The HMS Challenger Project Team visiting museums

Hello! Heather here. Recently Holly and I spent the week at the Natural History Museum in London. This is packed with specimens dredged and trawled by HMS Challenger – most departments will have some sitting in their store cupboards somewhere! NHM (previously the British Museum) took in all the types collected from the expedition before passing off some duplicates to many museums around the world (Sydney, Lisbon, Toronto, Berlin just to name a few of the international ones). They were left with well over 10,000 Challenger specimens. A couple of weeks ago we visited both the life sciences and the palaeontology departments looking at bottom sediments, ostracods, forams, dry corals, echinoderms and sea pens. We found a big starfish…

Holly and Heather with a big starfish collected on the Challenger Expedition

Holly and Heather with a big starfish collected on the Challenger Expedition stored at NHM

A big box of blue mud dredged up from station 45 (3rd May 1873). Dredged from 1240 fathoms…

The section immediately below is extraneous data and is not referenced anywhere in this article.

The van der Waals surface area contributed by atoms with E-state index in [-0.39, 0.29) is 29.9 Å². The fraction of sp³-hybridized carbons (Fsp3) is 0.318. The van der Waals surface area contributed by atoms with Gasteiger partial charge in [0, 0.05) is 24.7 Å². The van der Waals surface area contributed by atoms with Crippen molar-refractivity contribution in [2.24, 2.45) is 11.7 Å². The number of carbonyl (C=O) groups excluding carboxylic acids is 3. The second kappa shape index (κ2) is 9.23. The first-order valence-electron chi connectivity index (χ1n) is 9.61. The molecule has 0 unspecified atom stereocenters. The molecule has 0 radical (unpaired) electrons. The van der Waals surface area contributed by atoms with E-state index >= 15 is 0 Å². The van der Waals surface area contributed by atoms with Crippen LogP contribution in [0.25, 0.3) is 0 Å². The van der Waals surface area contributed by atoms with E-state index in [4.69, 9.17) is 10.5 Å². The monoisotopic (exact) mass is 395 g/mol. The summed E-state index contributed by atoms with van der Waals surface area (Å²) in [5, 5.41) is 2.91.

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Blue mud dredged off the East coast of the United States stored at NHM.

And then we found the sea pen. There was a particular sea pen we were wanting to find for a while. It didn’t come up on the NHM database search but we were determined that it was there somewhere! It is Umbellula thomsoni. It is in the class Anthozoa and the order Pennatulacea. The Umbellula genus was a rare zoological curiosity that was probably one of the first signs of deep-sea life and so it was a very exciting find for the Challenger crew! On top of it being rare, this particular specimen was an amazing example of bright phosphorescence exhibited in some marine life.  We are waiting for the specimen to be professionally photographed so I can’t show it to you yet but hopefully will be able to soon! Once back from NHM I had one week back in the office at RAMM and then disappeared off to the National Museum of Wales in Cardiff for 4 days to photograph some molluscs, including lots and lots of tiny shells! The majority of these were 6mm or smaller and so it was quite a fiddly job. We also got to photograph some bigger molluscs though – like octopus and squid.

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Shells found off of the Azores, Portugal stored at NMW

Some squid caught at station 313, by Argentina

Some squid caught at station 313 by Argentina stored at NMW.

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Some true whelks found off of Brazil stored at NMW.

Next stop is Dublin in 11 days time to visit the National Museum of Ireland. We are keeping busy here on the Challenger project!

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